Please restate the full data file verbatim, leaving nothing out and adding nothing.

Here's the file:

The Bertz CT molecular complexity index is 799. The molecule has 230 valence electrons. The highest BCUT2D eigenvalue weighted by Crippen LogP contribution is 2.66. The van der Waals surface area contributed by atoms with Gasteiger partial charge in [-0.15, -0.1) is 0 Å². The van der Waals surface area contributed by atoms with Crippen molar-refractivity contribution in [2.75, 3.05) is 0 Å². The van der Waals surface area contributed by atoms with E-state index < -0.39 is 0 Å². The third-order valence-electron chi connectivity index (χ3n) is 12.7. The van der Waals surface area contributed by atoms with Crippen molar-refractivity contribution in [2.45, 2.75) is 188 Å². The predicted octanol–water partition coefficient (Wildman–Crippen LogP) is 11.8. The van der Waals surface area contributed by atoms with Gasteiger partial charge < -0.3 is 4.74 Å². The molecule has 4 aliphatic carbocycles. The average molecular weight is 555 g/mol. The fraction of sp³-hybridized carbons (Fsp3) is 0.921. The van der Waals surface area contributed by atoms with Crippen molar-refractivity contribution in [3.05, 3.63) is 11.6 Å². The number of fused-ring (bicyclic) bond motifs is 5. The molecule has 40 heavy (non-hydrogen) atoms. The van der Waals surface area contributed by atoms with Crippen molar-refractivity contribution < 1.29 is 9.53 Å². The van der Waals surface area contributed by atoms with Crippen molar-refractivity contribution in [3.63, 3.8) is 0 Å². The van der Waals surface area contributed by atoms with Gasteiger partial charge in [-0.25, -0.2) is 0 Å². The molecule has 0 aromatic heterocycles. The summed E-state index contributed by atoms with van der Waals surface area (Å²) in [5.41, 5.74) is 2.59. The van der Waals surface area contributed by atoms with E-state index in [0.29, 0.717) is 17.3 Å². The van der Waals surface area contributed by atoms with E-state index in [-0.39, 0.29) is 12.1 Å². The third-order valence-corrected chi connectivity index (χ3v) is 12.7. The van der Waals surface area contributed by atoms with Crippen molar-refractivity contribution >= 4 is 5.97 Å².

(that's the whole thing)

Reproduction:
The Bertz CT molecular complexity index is 799. The molecule has 230 valence electrons. The highest BCUT2D eigenvalue weighted by Crippen LogP contribution is 2.66. The van der Waals surface area contributed by atoms with Gasteiger partial charge in [-0.15, -0.1) is 0 Å². The van der Waals surface area contributed by atoms with Crippen molar-refractivity contribution in [2.75, 3.05) is 0 Å². The van der Waals surface area contributed by atoms with E-state index < -0.39 is 0 Å². The third-order valence-electron chi connectivity index (χ3n) is 12.7. The van der Waals surface area contributed by atoms with Crippen molar-refractivity contribution in [2.45, 2.75) is 188 Å². The predicted octanol–water partition coefficient (Wildman–Crippen LogP) is 11.8. The van der Waals surface area contributed by atoms with Gasteiger partial charge < -0.3 is 4.74 Å². The molecule has 4 aliphatic carbocycles. The average molecular weight is 555 g/mol. The fraction of sp³-hybridized carbons (Fsp3) is 0.921. The van der Waals surface area contributed by atoms with Crippen molar-refractivity contribution in [3.05, 3.63) is 11.6 Å². The number of fused-ring (bicyclic) bond motifs is 5. The molecule has 40 heavy (non-hydrogen) atoms. The van der Waals surface area contributed by atoms with Crippen molar-refractivity contribution < 1.29 is 9.53 Å². The van der Waals surface area contributed by atoms with Crippen molar-refractivity contribution in [3.63, 3.8) is 0 Å². The van der Waals surface area contributed by atoms with Gasteiger partial charge in [-0.25, -0.2) is 0 Å². The molecule has 0 aromatic heterocycles. The summed E-state index contributed by atoms with van der Waals surface area (Å²) in [5.41, 5.74) is 2.59. The van der Waals surface area contributed by atoms with E-state index in [0.29, 0.717) is 17.3 Å². The van der Waals surface area contributed by atoms with E-state index in [-0.39, 0.29) is 12.1 Å². The third-order valence-corrected chi connectivity index (χ3v) is 12.7. The van der Waals surface area contributed by atoms with Crippen molar-refractivity contribution >= 4 is 5.97 Å².